CM . . .
. Volume XXIV Number 15. . . .December 15, 2017
The Fire Queen. (The Hundredth Queen Series, Book Two).
Emily R. King.
New York, NY: Skyscape (Distributed in Canada by Thomas Allen & Son), 2017.
273 pp., trade pbk., $13.99.
Grades 8 and up / Ages 13 and up.
Review by Jonine Bergen.
Prince Ashwin toys nervously with a gold cuff around his wrist. “The sovereigns of the neighboring countries are alarmed by Hastin’s insurgence. They want to see him displaced and his rebel army stopped. They agree we require aid, but not on how much and who will supply it.”
“We need allies,” says Brother Shaan, “but the other rulers are reluctant to risk their manpower and resources without being invested in Ashwin’s new empire. Sultan Kuval offered to host a trial tournament to determine who will be responsible for aiding us. All four sovereigns will submit one female competitor to vie as a representative from their nation. Ashwin consented on the condition that he could select the competitor from Tarachand. Your reputation is hailed all over the continent, and as the current kindred, your continued reign would assure our people’s cooperation.”
“What’s the reward for winning?” I ask, dreading the answer.
“My kindred’s throne,” Prince Ashwin replies with a bright smile that does not warm me. “The champion will have the honor of marrying me.”
Kalinda may have defeated an evil rajah in The Hundredth Queen and escaped with her beloved into the wilderness, but her trials are far from over. Now, she and her small band of loyalists must free the Tarachand Empire from a warlord threatening revenge for the persecution his people suffered under the reign of Rajah Tarak, and she must do this with the help of Tarak’s son, Prince Ashwin. Kalinda finds the Rajah’s missing son, Prince Ashwin, safely ensconced in the court of Sultan Kuval. There, she learns that three neighboring kingdoms have agreed to help Ashwin fight to regain his throne – if Ashwin agrees to wed the winner of the trial tournament where each kingdom will provide a woman to fight for the honour. To try to protect his empire from the machinations of the other kingdoms, Ashwin has agreed to this plan if his kingdom also can put forward a champion – Kalinda - in the trial tournament.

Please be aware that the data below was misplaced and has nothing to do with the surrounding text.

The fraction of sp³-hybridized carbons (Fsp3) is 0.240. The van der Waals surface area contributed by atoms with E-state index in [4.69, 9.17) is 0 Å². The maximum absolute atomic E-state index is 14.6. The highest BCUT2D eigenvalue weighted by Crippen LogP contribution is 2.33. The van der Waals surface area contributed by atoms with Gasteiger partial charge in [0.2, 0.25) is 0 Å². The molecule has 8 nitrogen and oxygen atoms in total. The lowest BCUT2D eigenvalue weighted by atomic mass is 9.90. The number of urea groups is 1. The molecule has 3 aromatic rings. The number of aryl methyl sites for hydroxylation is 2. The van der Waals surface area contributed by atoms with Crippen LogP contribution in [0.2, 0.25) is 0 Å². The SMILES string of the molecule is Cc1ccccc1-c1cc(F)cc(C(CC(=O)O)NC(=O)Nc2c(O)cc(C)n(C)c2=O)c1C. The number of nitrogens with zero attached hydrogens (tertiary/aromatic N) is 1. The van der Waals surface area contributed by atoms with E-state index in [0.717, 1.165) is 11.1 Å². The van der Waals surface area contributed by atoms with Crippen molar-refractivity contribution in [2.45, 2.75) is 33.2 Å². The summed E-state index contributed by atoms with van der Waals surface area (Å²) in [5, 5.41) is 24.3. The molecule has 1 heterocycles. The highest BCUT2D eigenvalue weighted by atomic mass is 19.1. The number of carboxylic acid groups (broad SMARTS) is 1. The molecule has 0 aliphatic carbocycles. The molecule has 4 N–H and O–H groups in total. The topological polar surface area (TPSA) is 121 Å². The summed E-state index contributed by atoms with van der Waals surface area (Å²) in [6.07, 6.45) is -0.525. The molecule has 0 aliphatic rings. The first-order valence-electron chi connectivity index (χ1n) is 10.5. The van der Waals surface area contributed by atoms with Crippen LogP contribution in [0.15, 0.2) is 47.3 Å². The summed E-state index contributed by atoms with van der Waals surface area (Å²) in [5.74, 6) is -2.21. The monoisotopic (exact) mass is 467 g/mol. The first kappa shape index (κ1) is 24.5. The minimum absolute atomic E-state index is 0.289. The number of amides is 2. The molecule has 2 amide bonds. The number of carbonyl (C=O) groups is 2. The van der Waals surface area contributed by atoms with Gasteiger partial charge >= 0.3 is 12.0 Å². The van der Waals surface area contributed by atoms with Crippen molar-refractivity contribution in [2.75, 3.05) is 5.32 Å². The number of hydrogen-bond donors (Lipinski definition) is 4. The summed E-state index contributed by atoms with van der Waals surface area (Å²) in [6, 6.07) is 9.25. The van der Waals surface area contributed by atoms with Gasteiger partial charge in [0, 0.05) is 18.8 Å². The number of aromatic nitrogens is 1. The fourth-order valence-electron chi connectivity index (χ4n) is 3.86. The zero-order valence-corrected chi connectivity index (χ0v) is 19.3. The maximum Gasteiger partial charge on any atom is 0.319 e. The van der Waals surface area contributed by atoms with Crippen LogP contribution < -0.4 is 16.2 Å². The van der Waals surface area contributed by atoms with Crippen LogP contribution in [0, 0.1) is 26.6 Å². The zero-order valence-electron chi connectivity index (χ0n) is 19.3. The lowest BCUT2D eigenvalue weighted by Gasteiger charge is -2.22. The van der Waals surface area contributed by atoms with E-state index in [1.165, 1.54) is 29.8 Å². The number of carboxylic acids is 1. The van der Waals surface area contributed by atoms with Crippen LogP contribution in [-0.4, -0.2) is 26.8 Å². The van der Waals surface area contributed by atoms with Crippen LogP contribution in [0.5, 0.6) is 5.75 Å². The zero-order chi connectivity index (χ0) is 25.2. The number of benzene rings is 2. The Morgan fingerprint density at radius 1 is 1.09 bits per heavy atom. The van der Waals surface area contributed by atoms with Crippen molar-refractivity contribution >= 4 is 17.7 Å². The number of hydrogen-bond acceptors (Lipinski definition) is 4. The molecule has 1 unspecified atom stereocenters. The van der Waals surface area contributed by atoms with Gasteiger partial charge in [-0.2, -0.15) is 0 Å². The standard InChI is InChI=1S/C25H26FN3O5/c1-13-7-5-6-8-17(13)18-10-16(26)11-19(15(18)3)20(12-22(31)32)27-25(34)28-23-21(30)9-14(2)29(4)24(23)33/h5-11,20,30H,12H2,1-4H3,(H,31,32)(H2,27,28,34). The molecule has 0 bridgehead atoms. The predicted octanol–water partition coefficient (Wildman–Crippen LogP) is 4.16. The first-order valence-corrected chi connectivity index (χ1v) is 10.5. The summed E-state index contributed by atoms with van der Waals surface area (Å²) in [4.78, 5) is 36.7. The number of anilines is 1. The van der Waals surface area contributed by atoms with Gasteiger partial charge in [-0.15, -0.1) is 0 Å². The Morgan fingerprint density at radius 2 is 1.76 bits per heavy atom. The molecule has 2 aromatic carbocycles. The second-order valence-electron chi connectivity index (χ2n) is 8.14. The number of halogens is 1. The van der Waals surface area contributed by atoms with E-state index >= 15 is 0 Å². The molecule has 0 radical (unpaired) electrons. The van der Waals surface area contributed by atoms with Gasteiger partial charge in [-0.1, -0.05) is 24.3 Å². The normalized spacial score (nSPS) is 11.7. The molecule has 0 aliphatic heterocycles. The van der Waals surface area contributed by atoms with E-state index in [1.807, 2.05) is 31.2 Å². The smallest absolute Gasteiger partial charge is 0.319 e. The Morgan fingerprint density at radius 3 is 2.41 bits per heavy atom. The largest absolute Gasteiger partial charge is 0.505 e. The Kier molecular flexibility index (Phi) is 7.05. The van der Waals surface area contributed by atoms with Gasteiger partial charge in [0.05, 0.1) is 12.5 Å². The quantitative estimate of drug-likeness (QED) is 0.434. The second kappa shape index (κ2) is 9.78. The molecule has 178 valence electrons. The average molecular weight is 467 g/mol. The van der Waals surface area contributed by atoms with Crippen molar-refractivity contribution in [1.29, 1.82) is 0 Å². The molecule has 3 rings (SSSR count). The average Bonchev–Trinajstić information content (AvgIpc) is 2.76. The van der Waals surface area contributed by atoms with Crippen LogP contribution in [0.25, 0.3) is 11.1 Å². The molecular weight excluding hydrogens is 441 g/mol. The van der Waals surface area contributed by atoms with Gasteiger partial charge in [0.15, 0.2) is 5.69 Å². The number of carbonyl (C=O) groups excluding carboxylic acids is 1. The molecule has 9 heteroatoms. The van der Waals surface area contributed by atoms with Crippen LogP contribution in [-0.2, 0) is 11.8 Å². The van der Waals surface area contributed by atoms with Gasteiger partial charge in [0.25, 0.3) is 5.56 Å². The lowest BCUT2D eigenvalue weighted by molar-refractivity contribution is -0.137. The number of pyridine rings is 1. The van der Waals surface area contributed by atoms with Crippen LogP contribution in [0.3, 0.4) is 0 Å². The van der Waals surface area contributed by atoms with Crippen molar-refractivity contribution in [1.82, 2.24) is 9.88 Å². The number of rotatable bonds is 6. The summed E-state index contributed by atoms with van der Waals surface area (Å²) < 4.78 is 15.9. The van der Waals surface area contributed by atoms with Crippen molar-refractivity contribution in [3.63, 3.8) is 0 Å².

So, Kalinda finds herself at the mercy of powerful men who like to watch women fight and maim one another. The odds should be stacked against her as the other women are buhtas, people with mystical elemental powers. But Kalinda is also secretly a buhta, a Burner with the power to control fire. Kalinda, however, must keep her abilities secret because Burners are despised by Sultan Kuval and are not allowed in his court. To further complicate the situation, Sultan Kuval has imprisoned all the Tarachand refugees, including Kalinda’s friends, thereby leaving Kalinda friendless with no emotional support except for the handsome and charismatic young Prince Ashwin who makes no secret that he wants Kalinda for his bride. Finally, the Sultan’s vizier also wants something from Kalinda; a sacred book that has the power to grant any wish – or destroy the world.
As a result, King’s trilogy gets a lot more complicated in The Fire Queen. King continues to develop her world through detailed descriptions of the setting and through the conflicted thoughts and feelings of the main characters. Unlike The Hundredth Queen however, King has Deven and Kalinda tell the story in alternating chapters. Unfortunately, knowing what Deven thinks does not make him more personable or advance the plot. King also spends a lot of time world building in this novel, focusing primarily on the origin of the bhutas. Kalinda’s romance also becomes more convoluted with the introduction of Ashwin as a potential partner. Kalinda is torn between Deven and Ashwin with the ghost of her first husband polluting both relationships. Intrigue abounds, romance simmers, and deceptions deepen.
Jonine Bergen is a librarian in Winnipeg, MB.
© CM Association
University of Manitoba
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